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At Moravian Music Foundation, a centuries-old church sings a new song.

At Moravian Music Foundation, a centuries-old church sings a new song.

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Keeping the music of a worldwide church playing during a pandemic may seem like a daunting task, but for the Moravian Music Foundation, it’s just another opportunity to find creative ways to build community.

After all, when you’re affiliated with a 563-year-old, worldwide, Protestant denomination, you’ve probably weathered a crisis or two.

Although the Moravian church dates to 1453, the foundation was established in 1956 as an offshoot of a 1930s-era Works Projects Administration effort to investigate the music in the church’s various archives. Some of the music, shelved since the church’s 19th-century crossover from German to English as its primary language, began to be rediscovered.

“People started scratching around, finding these pieces and saying, ‘What is this?’” says Rev. Nola Reed Knouse, Ph.D., the foundation’s director. “By 1950, people realized that there was enough material to get a group together to sing some of it to see if it was any good, and that led to the first Moravian Music Festival. It turned out that this is very well-crafted, beautiful music, some of which is the only surviving copy of a piece in the world.”

Today, the foundation is the church’s central source for print and digitized music, some of it in the original manuscript, and increasingly, a resource for researchers and performers worldwide who discover the foundation’s online catalog. Growing in scope since its founding, the foundation’s mission is to preserve, share, and celebrate Moravian musical culture.

That thriving culture, unique in its sophistication in early America, yielded thousands of pieces of high-quality, mostly sacred music by numerous composers. The early Moravians also fostered a culture of collaboration, in which young, old, professionals, and tradesmen all played and sang together.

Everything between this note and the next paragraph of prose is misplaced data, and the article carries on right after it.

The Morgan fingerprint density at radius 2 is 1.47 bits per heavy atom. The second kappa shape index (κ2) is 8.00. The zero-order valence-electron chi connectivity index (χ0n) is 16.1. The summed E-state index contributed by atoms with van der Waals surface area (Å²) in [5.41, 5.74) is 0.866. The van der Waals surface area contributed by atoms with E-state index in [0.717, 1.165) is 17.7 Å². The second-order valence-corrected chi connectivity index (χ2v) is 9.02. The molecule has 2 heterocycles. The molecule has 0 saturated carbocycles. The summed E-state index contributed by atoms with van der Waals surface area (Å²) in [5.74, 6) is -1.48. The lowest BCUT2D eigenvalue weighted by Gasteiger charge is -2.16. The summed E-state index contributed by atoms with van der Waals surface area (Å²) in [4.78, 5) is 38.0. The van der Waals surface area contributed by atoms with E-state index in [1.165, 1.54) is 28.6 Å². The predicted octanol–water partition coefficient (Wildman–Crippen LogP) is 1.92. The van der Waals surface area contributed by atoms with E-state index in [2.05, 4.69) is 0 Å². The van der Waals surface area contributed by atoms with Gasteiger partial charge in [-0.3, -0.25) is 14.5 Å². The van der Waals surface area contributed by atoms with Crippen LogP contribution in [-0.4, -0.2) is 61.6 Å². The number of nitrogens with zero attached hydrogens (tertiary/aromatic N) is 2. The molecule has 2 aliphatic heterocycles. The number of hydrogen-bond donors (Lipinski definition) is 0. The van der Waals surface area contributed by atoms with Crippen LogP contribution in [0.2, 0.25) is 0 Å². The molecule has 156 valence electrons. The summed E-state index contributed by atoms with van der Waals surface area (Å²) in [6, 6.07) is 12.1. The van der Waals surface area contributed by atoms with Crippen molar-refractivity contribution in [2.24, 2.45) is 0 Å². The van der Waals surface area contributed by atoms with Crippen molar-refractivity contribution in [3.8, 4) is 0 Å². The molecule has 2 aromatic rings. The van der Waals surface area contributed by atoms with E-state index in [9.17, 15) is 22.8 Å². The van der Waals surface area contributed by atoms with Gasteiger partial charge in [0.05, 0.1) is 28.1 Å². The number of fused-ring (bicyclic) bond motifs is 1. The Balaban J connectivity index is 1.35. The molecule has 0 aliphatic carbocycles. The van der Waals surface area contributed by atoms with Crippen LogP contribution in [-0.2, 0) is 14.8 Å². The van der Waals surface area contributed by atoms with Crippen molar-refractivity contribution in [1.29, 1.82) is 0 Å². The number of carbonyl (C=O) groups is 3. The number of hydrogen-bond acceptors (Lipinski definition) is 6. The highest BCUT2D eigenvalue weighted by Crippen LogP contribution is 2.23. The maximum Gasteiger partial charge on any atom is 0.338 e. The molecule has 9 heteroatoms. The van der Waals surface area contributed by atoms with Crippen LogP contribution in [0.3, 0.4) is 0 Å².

“The culture of participation, so strong in the early church, is still a big part of our church today,” says Erik Salzwedel, the foundation’s business manager and principal bass trombone in the Winston-Salem Symphony. “You can see its impact in this community into the 21st century; we have the oldest arts council in the nation, one of the oldest symphony orchestras, UNC School of the Arts is located here.”

Right now, the foundation is increasingly building community online.

“Since we can’t get together to make music just now, we started thinking: how can we enhance the music-making that people can do?” Knouse says. “Putting a lot of things online has removed a lot of boundaries for us.”

The first thing to go online was no less than the foundation’s entire musical catalog, a seven-year, $1 million project called GemeinKat, “gemein” being the German word for community, “kat” for catalog.

“For the first time in our 64-year history, the person who lives halfway across the country has as much access to our music as the person who lives down the street in Old Salem,” Knouse says. “GemeinKat has also put us on the map internationally with researchers, scholars, and performers.”

Although much of the foundation’s holdings were written centuries ago, it’s much more than a time capsule. The next things to go online, Knouse says, will be a host of musical resources for people of all ages who want to learn about music’s many facets.

As part of its education program, the foundation recently offered a songwriting workshop for anyone who wanted to learn to write a hymn. The result was “Sing to the Lord a New Song,” a CD of new material by amateur songwriters that spanned the genre, from classical to rock.

“We wanted people to know that you don’t have to be a theologian or a poet to write a hymn, and you don’t need anyone’s permission to do so,” Knouse says. “You just have to have something to say. We had a great response, and it was so exciting to see the new things people came up with.”

Salzwedel says he’d add a fourth word to the foundation’s mission: cultivate.

“We cultivate music, musicians, and community, and we do that today with new works, new performances, new compositions for instruments, and voice,” he says. “We’ll get back together again, but we won’t stop using other means to cultivate community, too. I’m really excited about what the future holds for us.”

For information about the foundation, its workshops and lectures, or to research music or composers, visit online at

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